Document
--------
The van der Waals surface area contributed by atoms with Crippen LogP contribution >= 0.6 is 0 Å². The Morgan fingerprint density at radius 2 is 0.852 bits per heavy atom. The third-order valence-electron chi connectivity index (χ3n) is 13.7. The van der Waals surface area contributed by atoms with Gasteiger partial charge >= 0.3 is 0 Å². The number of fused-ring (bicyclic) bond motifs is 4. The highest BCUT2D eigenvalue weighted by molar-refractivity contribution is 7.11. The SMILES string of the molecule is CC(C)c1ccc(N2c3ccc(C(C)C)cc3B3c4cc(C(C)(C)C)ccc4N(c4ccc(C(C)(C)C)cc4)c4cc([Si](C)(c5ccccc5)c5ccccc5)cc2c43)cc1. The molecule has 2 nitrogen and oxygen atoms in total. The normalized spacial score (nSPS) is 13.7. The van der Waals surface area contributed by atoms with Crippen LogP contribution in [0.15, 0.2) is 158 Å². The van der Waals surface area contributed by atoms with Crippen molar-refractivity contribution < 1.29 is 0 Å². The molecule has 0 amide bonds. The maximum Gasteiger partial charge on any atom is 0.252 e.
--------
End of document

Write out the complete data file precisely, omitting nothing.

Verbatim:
The van der Waals surface area contributed by atoms with Crippen LogP contribution >= 0.6 is 0 Å². The Morgan fingerprint density at radius 2 is 0.852 bits per heavy atom. The third-order valence-electron chi connectivity index (χ3n) is 13.7. The van der Waals surface area contributed by atoms with Gasteiger partial charge >= 0.3 is 0 Å². The number of fused-ring (bicyclic) bond motifs is 4. The highest BCUT2D eigenvalue weighted by molar-refractivity contribution is 7.11. The SMILES string of the molecule is CC(C)c1ccc(N2c3ccc(C(C)C)cc3B3c4cc(C(C)(C)C)ccc4N(c4ccc(C(C)(C)C)cc4)c4cc([Si](C)(c5ccccc5)c5ccccc5)cc2c43)cc1. The molecule has 2 nitrogen and oxygen atoms in total. The normalized spacial score (nSPS) is 13.7. The van der Waals surface area contributed by atoms with Crippen LogP contribution in [0.15, 0.2) is 158 Å². The van der Waals surface area contributed by atoms with Crippen molar-refractivity contribution < 1.29 is 0 Å². The molecule has 0 amide bonds. The maximum Gasteiger partial charge on any atom is 0.252 e.